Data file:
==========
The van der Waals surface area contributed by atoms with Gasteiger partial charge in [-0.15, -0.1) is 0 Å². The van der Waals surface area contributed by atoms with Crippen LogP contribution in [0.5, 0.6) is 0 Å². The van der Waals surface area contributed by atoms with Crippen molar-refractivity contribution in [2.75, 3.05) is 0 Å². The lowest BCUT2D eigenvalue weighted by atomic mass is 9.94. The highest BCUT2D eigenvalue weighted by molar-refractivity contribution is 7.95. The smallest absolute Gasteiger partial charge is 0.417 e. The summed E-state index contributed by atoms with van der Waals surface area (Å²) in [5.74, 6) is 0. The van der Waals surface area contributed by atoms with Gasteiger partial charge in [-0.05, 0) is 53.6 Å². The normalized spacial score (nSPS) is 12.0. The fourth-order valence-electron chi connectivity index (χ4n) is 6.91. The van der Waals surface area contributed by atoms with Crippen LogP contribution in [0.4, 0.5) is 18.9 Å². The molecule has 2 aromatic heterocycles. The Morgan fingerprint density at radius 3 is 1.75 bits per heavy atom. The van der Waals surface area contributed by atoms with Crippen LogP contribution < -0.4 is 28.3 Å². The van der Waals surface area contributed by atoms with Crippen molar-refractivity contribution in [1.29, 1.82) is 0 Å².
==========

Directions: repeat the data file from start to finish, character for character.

The van der Waals surface area contributed by atoms with Gasteiger partial charge in [-0.15, -0.1) is 0 Å². The van der Waals surface area contributed by atoms with Crippen LogP contribution in [0.5, 0.6) is 0 Å². The van der Waals surface area contributed by atoms with Crippen molar-refractivity contribution in [2.75, 3.05) is 0 Å². The lowest BCUT2D eigenvalue weighted by atomic mass is 9.94. The highest BCUT2D eigenvalue weighted by molar-refractivity contribution is 7.95. The smallest absolute Gasteiger partial charge is 0.417 e. The summed E-state index contributed by atoms with van der Waals surface area (Å²) in [5.74, 6) is 0. The van der Waals surface area contributed by atoms with Gasteiger partial charge in [-0.05, 0) is 53.6 Å². The normalized spacial score (nSPS) is 12.0. The fourth-order valence-electron chi connectivity index (χ4n) is 6.91. The van der Waals surface area contributed by atoms with Crippen LogP contribution in [0.4, 0.5) is 18.9 Å². The molecule has 2 aromatic heterocycles. The Morgan fingerprint density at radius 3 is 1.75 bits per heavy atom. The van der Waals surface area contributed by atoms with Crippen LogP contribution < -0.4 is 28.3 Å². The van der Waals surface area contributed by atoms with Crippen molar-refractivity contribution in [1.29, 1.82) is 0 Å².